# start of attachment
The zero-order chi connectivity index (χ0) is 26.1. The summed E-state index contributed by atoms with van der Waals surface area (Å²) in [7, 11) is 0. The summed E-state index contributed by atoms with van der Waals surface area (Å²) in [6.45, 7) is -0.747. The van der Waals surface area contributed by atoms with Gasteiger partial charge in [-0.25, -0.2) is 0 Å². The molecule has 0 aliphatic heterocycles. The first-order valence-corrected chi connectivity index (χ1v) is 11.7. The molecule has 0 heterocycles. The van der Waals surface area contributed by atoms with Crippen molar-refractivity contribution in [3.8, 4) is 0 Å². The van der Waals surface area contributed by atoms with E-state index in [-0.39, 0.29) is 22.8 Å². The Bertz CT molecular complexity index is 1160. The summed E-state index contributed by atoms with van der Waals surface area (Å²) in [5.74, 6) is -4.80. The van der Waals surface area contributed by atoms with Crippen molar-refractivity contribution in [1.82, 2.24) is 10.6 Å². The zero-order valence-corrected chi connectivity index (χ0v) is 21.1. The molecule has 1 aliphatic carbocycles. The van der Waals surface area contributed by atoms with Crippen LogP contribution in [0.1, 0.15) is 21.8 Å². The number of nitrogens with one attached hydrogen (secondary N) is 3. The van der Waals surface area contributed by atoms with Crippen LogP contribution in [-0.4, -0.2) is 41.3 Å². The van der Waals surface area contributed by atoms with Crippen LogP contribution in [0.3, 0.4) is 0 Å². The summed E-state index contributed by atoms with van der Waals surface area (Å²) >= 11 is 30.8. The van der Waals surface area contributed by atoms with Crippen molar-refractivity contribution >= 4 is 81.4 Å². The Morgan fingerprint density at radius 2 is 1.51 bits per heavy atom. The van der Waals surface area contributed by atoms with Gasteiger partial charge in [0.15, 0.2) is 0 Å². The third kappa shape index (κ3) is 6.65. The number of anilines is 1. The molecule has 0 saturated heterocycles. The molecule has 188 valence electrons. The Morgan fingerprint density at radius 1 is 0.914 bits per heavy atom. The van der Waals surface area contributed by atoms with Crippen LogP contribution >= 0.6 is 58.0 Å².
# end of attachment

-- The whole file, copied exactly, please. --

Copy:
The zero-order chi connectivity index (χ0) is 26.1. The summed E-state index contributed by atoms with van der Waals surface area (Å²) in [7, 11) is 0. The summed E-state index contributed by atoms with van der Waals surface area (Å²) in [6.45, 7) is -0.747. The van der Waals surface area contributed by atoms with Gasteiger partial charge in [-0.25, -0.2) is 0 Å². The molecule has 0 aliphatic heterocycles. The first-order valence-corrected chi connectivity index (χ1v) is 11.7. The molecule has 0 heterocycles. The van der Waals surface area contributed by atoms with Crippen molar-refractivity contribution in [3.8, 4) is 0 Å². The van der Waals surface area contributed by atoms with E-state index in [-0.39, 0.29) is 22.8 Å². The Bertz CT molecular complexity index is 1160. The summed E-state index contributed by atoms with van der Waals surface area (Å²) in [5.74, 6) is -4.80. The van der Waals surface area contributed by atoms with Crippen molar-refractivity contribution in [1.82, 2.24) is 10.6 Å². The zero-order valence-corrected chi connectivity index (χ0v) is 21.1. The molecule has 1 aliphatic carbocycles. The van der Waals surface area contributed by atoms with Crippen LogP contribution in [0.1, 0.15) is 21.8 Å². The number of nitrogens with one attached hydrogen (secondary N) is 3. The van der Waals surface area contributed by atoms with Crippen LogP contribution in [-0.4, -0.2) is 41.3 Å². The van der Waals surface area contributed by atoms with Crippen LogP contribution in [0.3, 0.4) is 0 Å². The summed E-state index contributed by atoms with van der Waals surface area (Å²) >= 11 is 30.8. The van der Waals surface area contributed by atoms with Crippen molar-refractivity contribution >= 4 is 81.4 Å². The Morgan fingerprint density at radius 2 is 1.51 bits per heavy atom. The van der Waals surface area contributed by atoms with Gasteiger partial charge in [0.15, 0.2) is 0 Å². The third kappa shape index (κ3) is 6.65. The number of anilines is 1. The molecule has 0 saturated heterocycles. The molecule has 188 valence electrons. The Morgan fingerprint density at radius 1 is 0.914 bits per heavy atom. The van der Waals surface area contributed by atoms with Crippen LogP contribution >= 0.6 is 58.0 Å².